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Animal behaviour expert works with MoreThan insurance to investigate impact of lockdown on dogs

We are absolutely inundated at the moment, with people asking for our help with their adolescent pups, writes animal behaviour expert Karen Wild

The effects of lockdown didn’t just affect us humans. We have had a number of false starts about returns to work, who can come to the house and so on. Now we have a new normal and hopefully it will continue! Is it any wonder though, that our dogs are really affected by this?

I worked on a project with MoreThan insurance last week, helping owners to guide their dogs through these new changes. MoreThan found in a survey that four in 10 dog owners asked, have noticed increased anxiety in their dogs due to lockdown easing. This rose to 57 per cent when the owners were new dog owners. Hardly surprising in some ways, but here’s the reality. We need to take care of this with plans in place. Otherwise our dogs will spend their days feeling anxious and potentially, defensive.

Karen Wild
Karen Wild

It’s not just being left alone when we go back to work, however. Owners report that visitors coming to the home are causing problems. I am certainly hearing this from my case load in clinical behaviour. Dogs weren’t able to socialise like they normally would have, and those that were used to visitors beforehand have had a long time with this ‘not’ being a thing.

Imagine how we feel already, with the added total lack of explanation! At least we can watch the news or read things on government websites about what is happening. Dogs don’t have this information.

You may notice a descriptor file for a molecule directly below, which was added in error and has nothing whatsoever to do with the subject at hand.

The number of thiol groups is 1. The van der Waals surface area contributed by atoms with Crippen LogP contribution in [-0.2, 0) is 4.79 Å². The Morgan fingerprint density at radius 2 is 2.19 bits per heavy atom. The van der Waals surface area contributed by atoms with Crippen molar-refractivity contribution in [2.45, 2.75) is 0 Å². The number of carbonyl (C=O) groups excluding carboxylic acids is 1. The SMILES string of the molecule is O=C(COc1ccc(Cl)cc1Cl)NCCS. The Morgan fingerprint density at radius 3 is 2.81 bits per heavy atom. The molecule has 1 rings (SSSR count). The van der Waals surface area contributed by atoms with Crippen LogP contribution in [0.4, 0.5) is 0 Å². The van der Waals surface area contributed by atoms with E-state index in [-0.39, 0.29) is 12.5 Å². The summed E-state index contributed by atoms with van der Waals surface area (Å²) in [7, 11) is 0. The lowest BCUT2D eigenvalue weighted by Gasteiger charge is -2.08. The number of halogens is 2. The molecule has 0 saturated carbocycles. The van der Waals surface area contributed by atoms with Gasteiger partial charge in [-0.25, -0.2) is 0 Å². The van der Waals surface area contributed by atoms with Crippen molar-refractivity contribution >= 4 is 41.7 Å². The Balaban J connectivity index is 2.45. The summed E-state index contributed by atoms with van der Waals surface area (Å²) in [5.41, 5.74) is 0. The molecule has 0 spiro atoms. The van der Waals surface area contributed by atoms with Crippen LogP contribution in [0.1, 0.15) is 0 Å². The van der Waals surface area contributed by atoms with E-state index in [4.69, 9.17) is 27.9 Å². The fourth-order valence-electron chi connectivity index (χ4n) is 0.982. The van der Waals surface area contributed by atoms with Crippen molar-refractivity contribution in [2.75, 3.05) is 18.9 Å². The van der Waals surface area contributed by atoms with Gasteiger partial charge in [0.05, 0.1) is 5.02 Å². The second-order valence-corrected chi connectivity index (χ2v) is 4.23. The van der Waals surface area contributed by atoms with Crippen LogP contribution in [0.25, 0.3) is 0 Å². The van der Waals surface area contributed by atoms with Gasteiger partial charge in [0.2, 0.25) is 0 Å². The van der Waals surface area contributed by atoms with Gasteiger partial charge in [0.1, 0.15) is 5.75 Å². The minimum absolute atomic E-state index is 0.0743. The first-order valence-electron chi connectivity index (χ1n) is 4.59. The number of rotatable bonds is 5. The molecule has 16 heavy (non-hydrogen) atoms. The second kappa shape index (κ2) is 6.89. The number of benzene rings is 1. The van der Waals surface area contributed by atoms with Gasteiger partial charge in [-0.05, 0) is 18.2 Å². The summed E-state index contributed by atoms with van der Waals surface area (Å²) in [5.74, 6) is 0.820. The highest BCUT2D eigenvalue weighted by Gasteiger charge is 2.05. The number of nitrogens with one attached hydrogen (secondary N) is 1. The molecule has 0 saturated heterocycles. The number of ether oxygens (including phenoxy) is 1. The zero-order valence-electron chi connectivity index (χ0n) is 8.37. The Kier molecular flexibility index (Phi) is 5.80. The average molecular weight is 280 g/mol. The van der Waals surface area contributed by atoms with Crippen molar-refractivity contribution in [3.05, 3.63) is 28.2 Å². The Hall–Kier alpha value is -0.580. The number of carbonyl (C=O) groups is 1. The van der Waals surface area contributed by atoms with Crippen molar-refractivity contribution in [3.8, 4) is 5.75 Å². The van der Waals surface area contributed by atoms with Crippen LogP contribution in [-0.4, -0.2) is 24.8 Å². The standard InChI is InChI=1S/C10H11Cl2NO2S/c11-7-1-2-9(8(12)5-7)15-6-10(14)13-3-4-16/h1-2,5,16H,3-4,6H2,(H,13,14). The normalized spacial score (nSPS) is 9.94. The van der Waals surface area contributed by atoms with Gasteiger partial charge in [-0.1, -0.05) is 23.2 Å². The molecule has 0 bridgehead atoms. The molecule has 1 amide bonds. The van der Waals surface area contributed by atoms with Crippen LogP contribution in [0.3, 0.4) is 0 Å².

What do we do? Take into account that our dogs will be affected. Some, a lot more than others. Don’t just wait until your dog is growling or running from visitors. These are signs that your dog is too upset, so let them leave and give them time. Whatever you do, don’t tell them off or force them into a ‘meet and ‘greet’.

Dogs love food and toys (usually) so you can always pair these with new visitors, or give them exciting treat containing toys for times when they are alone. Make sure whatever you leave them with is designed to be chewed and solid enough not to be consumed.

If you are planning to leave your dog when you go back to work, remember that the recommended maximum per day is no longer than four hours. Please don’t leave your dog for any longer than this. Dogs are social creatures and to leave them longer, even if you promise you’ll come back at lunch time, is way too long. Get a dog walker or use doggy day care instead.

Let’s plan ahead, for them too - they have been great friends during these stressful times, so let’s look after our best chums.

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